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Whether it's by luck, careful planning, creative ingenuity, or general wisdom, you have decided to look at the rental market in this fine city. A hometown where affordability and fun meet, finding a place like Liberty is like finding the great white buffalo. So read on, my friends, and learn all you need to know about renting and living in this nice suburban city.
Liberty is a popular place to live due to its small-town atmosphere and local culture. Finding a rental where you can walk to a nearby bar (or winery for the more refined taste) is one of the perks to living here. In fact, all of the streets are perfectly walkable, and many neighborhoods have delights worth walking to. There is a great little bakery, a couple bars and a winery, as well as a good amount of shopping and dining. For you history buffs, there is the Jesse James Bank Museum and Ole Bills Museum. For more fun, there are movie theaters, a bowling alley, and a roller skating rink. Or, you can always play a round of golf.
Rental rates range from $450 to over $1,500. Most rental properties are houses and duplexes, with a few apartments for rent in town as well. Rental homes and duplexes can cost anywhere from $600 to $2,600, depending on the size and the shape they are in. These rentals include brand-spankin' new two-story cul-de-sac houses, tiny downtown houses, and mid-century converted mansions. Now if you want a cheap apartment, or just prefer living in a building, then there are a few apartments for rent as well. These types of rentals are typically less than $600 and come with basic amenities, such as a swimming pool, playground, and laundry room.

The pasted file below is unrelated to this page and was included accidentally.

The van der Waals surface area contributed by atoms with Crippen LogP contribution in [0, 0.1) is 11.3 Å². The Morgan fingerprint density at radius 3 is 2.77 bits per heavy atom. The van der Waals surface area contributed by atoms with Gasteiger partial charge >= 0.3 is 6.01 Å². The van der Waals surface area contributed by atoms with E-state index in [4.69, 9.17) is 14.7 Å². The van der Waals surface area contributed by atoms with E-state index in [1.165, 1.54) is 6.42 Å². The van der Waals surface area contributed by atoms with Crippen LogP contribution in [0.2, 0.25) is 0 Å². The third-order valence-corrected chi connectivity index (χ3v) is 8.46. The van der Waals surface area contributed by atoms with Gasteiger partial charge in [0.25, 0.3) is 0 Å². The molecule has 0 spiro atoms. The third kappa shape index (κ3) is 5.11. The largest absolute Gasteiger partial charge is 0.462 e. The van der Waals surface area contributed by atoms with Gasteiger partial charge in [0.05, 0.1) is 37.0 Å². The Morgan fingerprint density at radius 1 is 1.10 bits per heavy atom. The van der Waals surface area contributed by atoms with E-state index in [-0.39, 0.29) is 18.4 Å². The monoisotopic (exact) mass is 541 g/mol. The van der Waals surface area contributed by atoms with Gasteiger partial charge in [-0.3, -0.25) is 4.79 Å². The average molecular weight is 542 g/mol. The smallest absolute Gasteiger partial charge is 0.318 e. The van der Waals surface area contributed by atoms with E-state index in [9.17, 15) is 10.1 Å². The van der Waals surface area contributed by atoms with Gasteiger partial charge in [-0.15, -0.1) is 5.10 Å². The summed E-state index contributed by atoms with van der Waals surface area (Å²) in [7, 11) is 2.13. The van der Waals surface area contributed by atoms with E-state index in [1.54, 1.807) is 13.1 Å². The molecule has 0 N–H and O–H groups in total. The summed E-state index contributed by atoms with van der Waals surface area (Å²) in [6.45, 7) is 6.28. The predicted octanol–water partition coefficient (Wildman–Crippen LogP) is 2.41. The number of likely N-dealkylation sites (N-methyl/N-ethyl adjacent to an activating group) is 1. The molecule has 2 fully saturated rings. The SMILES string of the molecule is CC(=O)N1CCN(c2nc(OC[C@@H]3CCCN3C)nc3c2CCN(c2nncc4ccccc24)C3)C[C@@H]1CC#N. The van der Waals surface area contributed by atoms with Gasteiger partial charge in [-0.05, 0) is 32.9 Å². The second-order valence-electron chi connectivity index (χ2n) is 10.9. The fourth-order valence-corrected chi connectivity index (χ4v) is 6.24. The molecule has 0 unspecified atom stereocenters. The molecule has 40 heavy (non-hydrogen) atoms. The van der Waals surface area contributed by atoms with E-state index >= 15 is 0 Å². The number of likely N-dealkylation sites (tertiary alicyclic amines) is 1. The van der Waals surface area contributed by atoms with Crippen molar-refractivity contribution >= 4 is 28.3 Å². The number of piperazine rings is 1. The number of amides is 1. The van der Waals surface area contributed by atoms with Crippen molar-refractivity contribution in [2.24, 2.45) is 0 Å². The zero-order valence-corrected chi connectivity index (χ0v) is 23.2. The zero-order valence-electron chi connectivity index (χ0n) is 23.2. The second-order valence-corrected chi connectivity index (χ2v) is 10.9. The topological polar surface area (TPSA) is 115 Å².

As you can see, there is little reason not to live right here in Liberty. So come on down and stay a while! See more
Parking can be at a premium in some cities where spaces are challenging to find. Some Liberty apartments offer parking options, either outside in a common area or within a private garage.
Ask about the stipulations around the parking. Those may include how many guests are allowed and where tenants park.
Some apartments may only allow parking in front of your own unit. Guest parking may be in a common area for up to one person.
If parking is scarce, look around the area before you sign a lease. Ample street parking in a neighborhood championed for its safety is probably fine. However, it’s probably not worth signing a lease if it means battling for daily parking for you and your guests.
Research whether you need a city permit to park in the neighborhood. Look into the associated costs and what to do about visitors who need parking.
Some tenants prefer garage parking near their units. However, an open-air lot may prove cheaper.
Keep in mind that the cost of wear and tear from parking outside can add up. It may be less expensive, in the long run, to look for an apartment with garage parking.